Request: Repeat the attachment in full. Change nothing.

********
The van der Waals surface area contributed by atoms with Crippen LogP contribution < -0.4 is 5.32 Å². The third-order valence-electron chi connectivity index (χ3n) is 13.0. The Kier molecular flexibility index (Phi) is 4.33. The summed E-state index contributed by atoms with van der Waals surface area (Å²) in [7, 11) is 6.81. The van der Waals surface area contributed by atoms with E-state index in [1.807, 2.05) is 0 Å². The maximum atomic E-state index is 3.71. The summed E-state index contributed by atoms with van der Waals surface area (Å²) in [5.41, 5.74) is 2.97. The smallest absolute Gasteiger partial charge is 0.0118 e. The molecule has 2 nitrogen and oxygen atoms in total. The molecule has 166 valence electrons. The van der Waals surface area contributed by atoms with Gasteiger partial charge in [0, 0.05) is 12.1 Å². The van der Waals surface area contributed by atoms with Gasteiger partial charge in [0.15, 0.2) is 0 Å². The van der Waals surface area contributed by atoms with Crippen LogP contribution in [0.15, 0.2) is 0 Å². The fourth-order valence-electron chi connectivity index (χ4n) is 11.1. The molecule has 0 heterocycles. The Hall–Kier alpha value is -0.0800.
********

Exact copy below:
The van der Waals surface area contributed by atoms with Crippen LogP contribution < -0.4 is 5.32 Å². The third-order valence-electron chi connectivity index (χ3n) is 13.0. The Kier molecular flexibility index (Phi) is 4.33. The summed E-state index contributed by atoms with van der Waals surface area (Å²) in [7, 11) is 6.81. The van der Waals surface area contributed by atoms with E-state index in [1.807, 2.05) is 0 Å². The maximum atomic E-state index is 3.71. The summed E-state index contributed by atoms with van der Waals surface area (Å²) in [5.41, 5.74) is 2.97. The smallest absolute Gasteiger partial charge is 0.0118 e. The molecule has 2 nitrogen and oxygen atoms in total. The molecule has 166 valence electrons. The van der Waals surface area contributed by atoms with Gasteiger partial charge in [0, 0.05) is 12.1 Å². The van der Waals surface area contributed by atoms with Gasteiger partial charge in [0.15, 0.2) is 0 Å². The van der Waals surface area contributed by atoms with Crippen LogP contribution in [0.15, 0.2) is 0 Å². The fourth-order valence-electron chi connectivity index (χ4n) is 11.1. The molecule has 0 heterocycles. The Hall–Kier alpha value is -0.0800.